Softly draped linen seating from Huff Harrington Home makes for an inviting living space. Commercial-quality millwork and stalwart support columns give the residence a certain sturdiness and gravitas. “It just feels solid,” says Susan.

Photograph by Laura Negri Childers

Buckhead Catholic church turned home
The family room features a comfortable gray sectional and Susan’s favorite Greek key pillows.

Photograph by Laura Negri Childers

Buckhead Catholic church turned home
Susan applied Phillip Jeffries wallpapers in several of the home’s small spaces, including this downstairs powder bath, displaying “What A Gem” vinyl silk in charcoal.

Photograph by Laura Negri Childers

Buckhead Catholic church turned home
Numerous seating arrangements make the dining room ideal for entertaining, and an Aubusson rug cozies up the space. The glam mirrored cabinet and polished-chrome sconces over the fireplace were Jonathan Adler finds.

Photograph by Laura Negri Childers

But an entire year of renovations, accomplished with the help of Atlanta-based ESD Homes, put their fears aside. Plans included moving many walls and reimagining large chunks of the floor plan. The chapel was converted into a guest room. What was formerly a suite for visiting clergy became a bedroom-playroom combination. And the archbishop’s diminutive apartment saw the greatest transformation: His keeping room was made into a luxe new master bath, his former bathroom was changed into the master lounge, and the low ceilings of his former sleeping quarters were vaulted to create a loftier look. His closet, formerly lined with robes, became home for Joe’s sleek wardrobe.

Susan changed all the light fixtures and painted the home’s dark-wood details in light, creamy colors to brighten the space. She also added luminous Phillip Jeffries wallpapers to the foyer, daughter Emery’s bedroom, and the downstairs powder bath, rather than the lacquer wall treatment she had previously considered.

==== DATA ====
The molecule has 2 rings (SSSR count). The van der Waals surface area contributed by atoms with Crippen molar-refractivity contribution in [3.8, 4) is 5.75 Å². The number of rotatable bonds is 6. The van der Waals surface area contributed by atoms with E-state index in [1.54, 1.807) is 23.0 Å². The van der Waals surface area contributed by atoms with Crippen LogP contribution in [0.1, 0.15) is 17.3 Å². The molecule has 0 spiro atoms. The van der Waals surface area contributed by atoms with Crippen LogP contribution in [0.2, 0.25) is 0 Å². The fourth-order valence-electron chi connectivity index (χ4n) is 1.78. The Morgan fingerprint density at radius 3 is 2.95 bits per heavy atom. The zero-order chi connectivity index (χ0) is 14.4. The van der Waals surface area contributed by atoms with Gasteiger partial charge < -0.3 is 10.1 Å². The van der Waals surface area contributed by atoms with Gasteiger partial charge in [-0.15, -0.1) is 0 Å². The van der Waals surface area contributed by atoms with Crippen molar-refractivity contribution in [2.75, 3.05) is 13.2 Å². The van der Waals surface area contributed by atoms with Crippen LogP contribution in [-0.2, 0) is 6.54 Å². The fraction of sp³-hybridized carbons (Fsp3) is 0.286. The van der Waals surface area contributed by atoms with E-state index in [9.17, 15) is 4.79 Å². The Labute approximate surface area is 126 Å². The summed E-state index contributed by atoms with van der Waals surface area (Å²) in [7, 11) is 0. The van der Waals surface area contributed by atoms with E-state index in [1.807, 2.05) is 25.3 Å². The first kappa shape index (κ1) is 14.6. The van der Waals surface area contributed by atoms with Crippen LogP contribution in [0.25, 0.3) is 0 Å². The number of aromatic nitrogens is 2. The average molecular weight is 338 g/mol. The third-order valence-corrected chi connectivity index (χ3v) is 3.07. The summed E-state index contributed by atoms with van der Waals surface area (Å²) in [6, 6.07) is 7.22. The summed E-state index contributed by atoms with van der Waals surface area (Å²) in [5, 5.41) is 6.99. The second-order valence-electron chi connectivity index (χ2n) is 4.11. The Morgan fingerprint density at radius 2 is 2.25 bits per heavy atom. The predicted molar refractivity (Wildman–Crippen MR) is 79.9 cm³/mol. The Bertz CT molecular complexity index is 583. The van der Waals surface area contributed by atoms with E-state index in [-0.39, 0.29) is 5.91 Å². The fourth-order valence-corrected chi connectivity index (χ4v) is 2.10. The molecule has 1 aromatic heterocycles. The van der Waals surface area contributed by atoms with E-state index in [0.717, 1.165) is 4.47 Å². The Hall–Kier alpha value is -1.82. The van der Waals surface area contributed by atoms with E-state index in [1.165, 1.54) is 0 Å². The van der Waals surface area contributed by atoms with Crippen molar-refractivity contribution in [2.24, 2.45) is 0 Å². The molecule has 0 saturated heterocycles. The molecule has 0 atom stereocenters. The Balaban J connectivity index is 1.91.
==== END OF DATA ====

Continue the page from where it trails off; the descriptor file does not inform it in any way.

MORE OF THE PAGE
Buckhead Catholic church turned home

Photograph by Laura Negri Childers

Buckhead Catholic church turned home
The en-suite lounge area was carved out of a space that was once the archbishop’s bathroom. The couple tends to opt for hues of gray, platinum, silver, and cream, but the bold pop of Hermès orange on the desk chair provides just the right contrast. The luminous glass sconces above the fireplace were acquired from the St. Regis Atlanta: Buckhead hotel during a renovation.

Photograph by Laura Negri Childers

Buckhead Catholic church turned home

Photograph by Laura Negri Childers

Next was figuring out comfy, kid-friendly furniture placements in an open-format living arrangement. “Our previous house was smaller, but because rooms were so contained, they fit more furniture [than this one],” Susan explains. A fan of transitional style who extols the talents of Suzanne Kasler and Beth Webb, Susan purchased a number of new pieces for this house, consulting with Ann Huff and Meg Harrington of Huff Harrington Home to carry off the light and airy look. Gracing the walls are art pieces from Huff and Harrington’s gallery by the same name, while Susan filled in with furniture and decorating finds from local shops Interior Philosophy, B.D. Jeffries, Boxwoods Gardens & Gifts, Restoration Hardware, Ralph Lauren, and a touch of Jonathan Adler (seen over the fireplace in the exceptionally plush dining room). Oushak rugs, like the one in the foyer, cozy things up.

Though there remains a pervasive preconception that Tudors are dark and foreboding, this house, the very height of light and bright, shatters it.

This article originally appeared in our Winter 2017 issue of Atlanta Magazine’s HOME.